Today, I’m proud to release a new paper entitled “Information and Communication Technology in Mexican Civil Society.” It’s based on the research Ana and I did in Oaxaca and Mexico City back in the fall, and is an overview of how the people, movements and organizations that make up civil society in Mexico have adopted new technologies including mobile phones and social media to facilitate and improve the effectiveness of their work.
The best part is a series of case studies represending the most effective tech-based initiatives of the past several years. The paper is available in both English and Spanish. If you’re interested, I will host a webinar tomorrow, Friday, January 21, at 12:30pm EST to offer an overview of the paper’s findings and answer questions. Please RSVP to receive webinar instructions.
As a taste, here’s an excerpt from one of the fascinating projects I profile in the report: a blogging platform for women called “Mujeres Construyendo.” While not strictly “civil society,” as it’s set up as a for-profit endeavor, MC lives in the space of social entrepreneurship, somewhere between the business world and the nonprofit/civil society world. It’s a great example of a project that leverages the power of the global network to address a specific gap in civil discourse:
“Mujeres Construyendo” is a blogging platform for Spanish-speaking women, created by Claudia Calvin Venero to address a “digital glass ceiling” she observed in Mexico. Venero has recruited over 350 contributors from all over the Spanish-speaking world, encouraging them to engage online, and teaching them the necessary skills; now, their writing covers issues ranging from international politics to the trials of being a mother. Over 4,000 women around the world are in the network of Mujeres Construyendo, many of whom have taken courses taught by Venero. Her courses touch on a range of women’s issues, but the message to her students is always the same: they must overcome the “culture of silence” that keeps many Latin women from engaging in public dialogue, and recognize that the internet is a powerful space to raise their voices about the issues that affect their lives. Next year, she’ll be offering a course exclusively for female legislators in Mexico, making them more aware of the “self-marginalization” of women, and encouraging them to raise their own voices online and in government.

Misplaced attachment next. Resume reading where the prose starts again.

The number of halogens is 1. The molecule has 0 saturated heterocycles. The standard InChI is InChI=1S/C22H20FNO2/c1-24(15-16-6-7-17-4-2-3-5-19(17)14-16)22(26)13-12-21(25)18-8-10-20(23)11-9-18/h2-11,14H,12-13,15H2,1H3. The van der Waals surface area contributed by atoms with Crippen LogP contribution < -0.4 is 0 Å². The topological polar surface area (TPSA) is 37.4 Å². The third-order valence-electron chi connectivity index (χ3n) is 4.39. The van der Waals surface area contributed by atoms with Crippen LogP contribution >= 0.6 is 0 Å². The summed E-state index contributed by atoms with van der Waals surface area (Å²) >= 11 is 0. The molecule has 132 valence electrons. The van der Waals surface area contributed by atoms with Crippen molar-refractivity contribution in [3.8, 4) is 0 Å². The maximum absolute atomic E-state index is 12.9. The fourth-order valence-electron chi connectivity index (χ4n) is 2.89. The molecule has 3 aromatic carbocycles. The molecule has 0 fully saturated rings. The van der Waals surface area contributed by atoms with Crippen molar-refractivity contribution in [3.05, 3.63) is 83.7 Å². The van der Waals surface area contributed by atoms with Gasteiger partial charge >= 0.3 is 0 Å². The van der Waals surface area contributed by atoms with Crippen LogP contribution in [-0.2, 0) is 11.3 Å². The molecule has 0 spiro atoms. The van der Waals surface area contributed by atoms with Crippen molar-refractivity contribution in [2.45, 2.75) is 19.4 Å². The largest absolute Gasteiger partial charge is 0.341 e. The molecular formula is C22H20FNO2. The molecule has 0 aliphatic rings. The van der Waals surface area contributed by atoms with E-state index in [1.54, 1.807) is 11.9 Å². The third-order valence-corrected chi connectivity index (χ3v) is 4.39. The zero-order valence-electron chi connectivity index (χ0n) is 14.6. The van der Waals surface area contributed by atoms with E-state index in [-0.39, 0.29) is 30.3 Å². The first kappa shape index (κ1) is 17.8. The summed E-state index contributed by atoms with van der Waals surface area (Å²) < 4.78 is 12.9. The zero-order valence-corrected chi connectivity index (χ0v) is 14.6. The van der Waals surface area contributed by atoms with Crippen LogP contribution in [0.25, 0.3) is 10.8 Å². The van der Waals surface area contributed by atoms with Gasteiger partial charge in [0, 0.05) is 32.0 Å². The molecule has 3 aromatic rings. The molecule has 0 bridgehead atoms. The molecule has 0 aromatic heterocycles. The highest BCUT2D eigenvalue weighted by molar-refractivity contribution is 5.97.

Mujeres Construyendo is one of a handful of emerging online platforms for engaged citizens to share their ideas and experiences, and participate in public dialogue. “Revolución con Letras” is another: without the specific focus on women and women’s issues, the site welcomes posts from citizens about social issues, and allows readers to identify the best, most useful articles. Sites like these are an important development for the engagement of Mexican civil society online, as they give platforms for even those people unaffiliated with any organization and without sophisticated technological skills to engage in public dialogue online. For the internet to successfully become a “second public sphere” in Mexico, sites like these will be essential.
I hope you enjoy the report!